Does fluorescent marking facilitate the surgical removal of tumors?
Physicians from Karl Landsteiner University of Health Sciences in Krems (KL Krems, Austria) present results of the world's most extensive study headed by the MedUni Vienna investigating the value of 5-aminolevulinic acid in surgery of brain metastases
Krems (Austria), May 19th, 2020 – Two-thirds of brain metastases give off fluorescence following administration of 5-aminolevulinic acid, which could potentially assist surgeons in identifying such tumors. However, fluorescence patterns are often heterogeneous or vague, which limits their practical benefits. These were the key findings of a major study performed by Karl Landsteiner University of Health Sciences in Krems (KL Krems) and headed by the Medical University of Vienna, published in the Journal of Neurosurgery. The study looked at 150 patients, making this the world’s most comprehensive research project of its kind to date. It has also delivered significant results, which will form a valuable basis for developing this potentially useful technique.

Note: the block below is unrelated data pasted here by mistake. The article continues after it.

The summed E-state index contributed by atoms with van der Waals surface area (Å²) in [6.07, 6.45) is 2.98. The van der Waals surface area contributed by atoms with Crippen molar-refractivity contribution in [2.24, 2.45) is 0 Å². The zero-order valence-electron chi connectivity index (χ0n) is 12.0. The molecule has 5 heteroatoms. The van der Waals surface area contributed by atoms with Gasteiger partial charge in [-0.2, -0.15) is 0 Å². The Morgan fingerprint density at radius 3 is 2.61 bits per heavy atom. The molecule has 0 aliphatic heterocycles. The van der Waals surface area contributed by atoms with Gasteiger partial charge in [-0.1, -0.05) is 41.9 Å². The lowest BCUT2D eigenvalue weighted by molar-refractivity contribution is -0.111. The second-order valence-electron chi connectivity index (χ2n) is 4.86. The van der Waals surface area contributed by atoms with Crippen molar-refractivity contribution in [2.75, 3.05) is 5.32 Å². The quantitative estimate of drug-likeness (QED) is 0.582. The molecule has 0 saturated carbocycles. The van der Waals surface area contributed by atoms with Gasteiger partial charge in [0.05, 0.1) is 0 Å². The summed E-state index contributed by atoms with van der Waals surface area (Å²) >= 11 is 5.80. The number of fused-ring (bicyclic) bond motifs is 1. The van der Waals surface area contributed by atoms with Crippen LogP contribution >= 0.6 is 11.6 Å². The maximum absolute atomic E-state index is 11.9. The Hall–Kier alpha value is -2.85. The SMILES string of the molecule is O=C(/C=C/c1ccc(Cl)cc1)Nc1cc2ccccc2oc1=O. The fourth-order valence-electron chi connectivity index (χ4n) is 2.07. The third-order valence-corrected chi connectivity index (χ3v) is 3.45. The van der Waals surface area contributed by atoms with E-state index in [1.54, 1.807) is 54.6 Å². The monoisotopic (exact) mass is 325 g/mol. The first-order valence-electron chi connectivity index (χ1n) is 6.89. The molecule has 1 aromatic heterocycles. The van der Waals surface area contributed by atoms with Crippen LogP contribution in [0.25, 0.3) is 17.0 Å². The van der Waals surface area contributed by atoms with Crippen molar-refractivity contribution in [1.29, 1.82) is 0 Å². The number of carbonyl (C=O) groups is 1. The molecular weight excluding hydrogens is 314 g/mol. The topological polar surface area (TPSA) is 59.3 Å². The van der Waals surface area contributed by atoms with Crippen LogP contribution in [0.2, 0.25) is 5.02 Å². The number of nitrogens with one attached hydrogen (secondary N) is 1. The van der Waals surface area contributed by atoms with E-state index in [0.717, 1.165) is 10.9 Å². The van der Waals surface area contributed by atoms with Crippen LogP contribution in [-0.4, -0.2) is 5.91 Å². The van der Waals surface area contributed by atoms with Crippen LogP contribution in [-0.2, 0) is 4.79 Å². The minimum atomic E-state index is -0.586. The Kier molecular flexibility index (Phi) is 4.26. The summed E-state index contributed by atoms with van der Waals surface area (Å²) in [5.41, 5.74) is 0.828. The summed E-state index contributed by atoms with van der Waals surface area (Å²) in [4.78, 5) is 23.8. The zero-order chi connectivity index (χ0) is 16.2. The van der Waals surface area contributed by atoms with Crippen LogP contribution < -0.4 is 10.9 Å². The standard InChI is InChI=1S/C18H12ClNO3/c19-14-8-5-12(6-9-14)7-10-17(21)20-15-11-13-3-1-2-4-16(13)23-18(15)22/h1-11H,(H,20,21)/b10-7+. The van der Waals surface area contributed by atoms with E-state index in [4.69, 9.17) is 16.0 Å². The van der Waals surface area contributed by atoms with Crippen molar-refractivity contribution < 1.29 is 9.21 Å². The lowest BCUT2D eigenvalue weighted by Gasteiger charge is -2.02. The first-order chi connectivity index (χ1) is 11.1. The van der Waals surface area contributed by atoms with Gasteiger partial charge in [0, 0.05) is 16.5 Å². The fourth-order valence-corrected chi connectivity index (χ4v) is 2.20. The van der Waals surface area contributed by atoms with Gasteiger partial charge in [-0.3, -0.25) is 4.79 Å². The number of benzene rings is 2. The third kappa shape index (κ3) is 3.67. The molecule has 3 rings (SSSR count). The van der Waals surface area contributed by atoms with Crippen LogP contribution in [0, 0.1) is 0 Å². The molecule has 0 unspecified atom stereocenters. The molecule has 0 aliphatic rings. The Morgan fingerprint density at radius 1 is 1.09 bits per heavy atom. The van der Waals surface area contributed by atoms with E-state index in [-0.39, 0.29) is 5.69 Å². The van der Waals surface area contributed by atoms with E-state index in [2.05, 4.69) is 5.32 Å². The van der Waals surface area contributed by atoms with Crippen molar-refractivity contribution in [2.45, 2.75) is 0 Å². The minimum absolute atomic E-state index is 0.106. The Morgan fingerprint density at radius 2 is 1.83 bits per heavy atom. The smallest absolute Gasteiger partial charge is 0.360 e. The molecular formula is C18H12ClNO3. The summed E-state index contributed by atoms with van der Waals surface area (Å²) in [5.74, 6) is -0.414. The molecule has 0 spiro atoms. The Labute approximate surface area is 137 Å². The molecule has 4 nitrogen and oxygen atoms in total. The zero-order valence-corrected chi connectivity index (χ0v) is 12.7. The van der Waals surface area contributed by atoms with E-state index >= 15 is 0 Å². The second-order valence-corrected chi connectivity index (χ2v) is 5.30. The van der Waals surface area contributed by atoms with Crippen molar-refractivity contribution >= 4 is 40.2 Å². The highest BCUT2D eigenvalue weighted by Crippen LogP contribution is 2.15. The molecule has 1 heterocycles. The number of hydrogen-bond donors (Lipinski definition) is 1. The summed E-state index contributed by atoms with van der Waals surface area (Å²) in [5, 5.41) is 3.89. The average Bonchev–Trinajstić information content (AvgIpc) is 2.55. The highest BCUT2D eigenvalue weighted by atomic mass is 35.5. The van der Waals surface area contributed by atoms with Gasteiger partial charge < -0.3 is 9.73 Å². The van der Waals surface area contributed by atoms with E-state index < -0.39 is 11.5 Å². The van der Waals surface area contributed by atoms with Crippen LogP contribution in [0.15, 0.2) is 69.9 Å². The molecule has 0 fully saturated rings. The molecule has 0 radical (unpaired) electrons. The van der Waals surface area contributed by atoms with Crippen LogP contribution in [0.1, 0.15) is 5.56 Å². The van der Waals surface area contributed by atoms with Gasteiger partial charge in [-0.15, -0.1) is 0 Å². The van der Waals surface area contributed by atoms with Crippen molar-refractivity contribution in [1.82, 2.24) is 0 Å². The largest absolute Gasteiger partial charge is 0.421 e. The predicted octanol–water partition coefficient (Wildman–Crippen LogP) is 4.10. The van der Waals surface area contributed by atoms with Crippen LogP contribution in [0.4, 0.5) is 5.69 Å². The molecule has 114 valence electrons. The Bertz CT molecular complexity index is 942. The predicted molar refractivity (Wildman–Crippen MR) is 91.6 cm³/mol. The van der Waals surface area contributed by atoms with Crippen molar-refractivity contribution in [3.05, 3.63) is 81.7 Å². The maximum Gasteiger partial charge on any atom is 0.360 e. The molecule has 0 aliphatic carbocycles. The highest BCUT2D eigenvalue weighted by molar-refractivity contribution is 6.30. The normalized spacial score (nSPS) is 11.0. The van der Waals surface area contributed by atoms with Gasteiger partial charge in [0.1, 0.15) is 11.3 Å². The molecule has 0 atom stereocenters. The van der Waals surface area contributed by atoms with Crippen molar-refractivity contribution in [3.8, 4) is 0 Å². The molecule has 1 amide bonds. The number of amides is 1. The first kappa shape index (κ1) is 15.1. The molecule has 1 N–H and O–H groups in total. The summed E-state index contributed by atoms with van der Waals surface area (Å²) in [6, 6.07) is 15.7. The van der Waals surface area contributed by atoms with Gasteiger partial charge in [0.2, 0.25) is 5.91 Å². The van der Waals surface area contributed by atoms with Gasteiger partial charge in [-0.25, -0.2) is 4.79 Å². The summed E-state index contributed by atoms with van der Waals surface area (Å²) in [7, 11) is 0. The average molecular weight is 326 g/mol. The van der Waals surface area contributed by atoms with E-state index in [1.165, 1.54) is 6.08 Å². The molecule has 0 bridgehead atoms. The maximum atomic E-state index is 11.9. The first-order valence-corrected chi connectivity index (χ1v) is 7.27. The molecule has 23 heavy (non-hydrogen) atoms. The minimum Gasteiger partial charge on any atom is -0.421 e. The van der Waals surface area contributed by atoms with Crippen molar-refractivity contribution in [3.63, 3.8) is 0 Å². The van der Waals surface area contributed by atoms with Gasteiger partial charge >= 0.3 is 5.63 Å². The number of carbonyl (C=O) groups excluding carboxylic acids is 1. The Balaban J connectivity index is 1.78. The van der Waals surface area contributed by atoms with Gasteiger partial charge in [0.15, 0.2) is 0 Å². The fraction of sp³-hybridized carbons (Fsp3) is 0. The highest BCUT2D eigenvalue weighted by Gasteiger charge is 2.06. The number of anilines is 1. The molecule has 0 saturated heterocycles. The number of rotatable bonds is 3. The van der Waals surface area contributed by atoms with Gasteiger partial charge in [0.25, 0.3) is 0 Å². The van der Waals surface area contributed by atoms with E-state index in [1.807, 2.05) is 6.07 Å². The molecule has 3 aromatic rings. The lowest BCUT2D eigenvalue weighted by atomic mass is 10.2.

The work performed by the team headed by Dr. Marhold and Prof. Widhalm demonstrates the strong practical relevance of the neuro-oncological research carried out at KL Krems and MedUni Vienna. The research addresses the needs of day-to-day clinical practice, and makes a significant contribution to discovering, developing, improving and evaluating treatment options.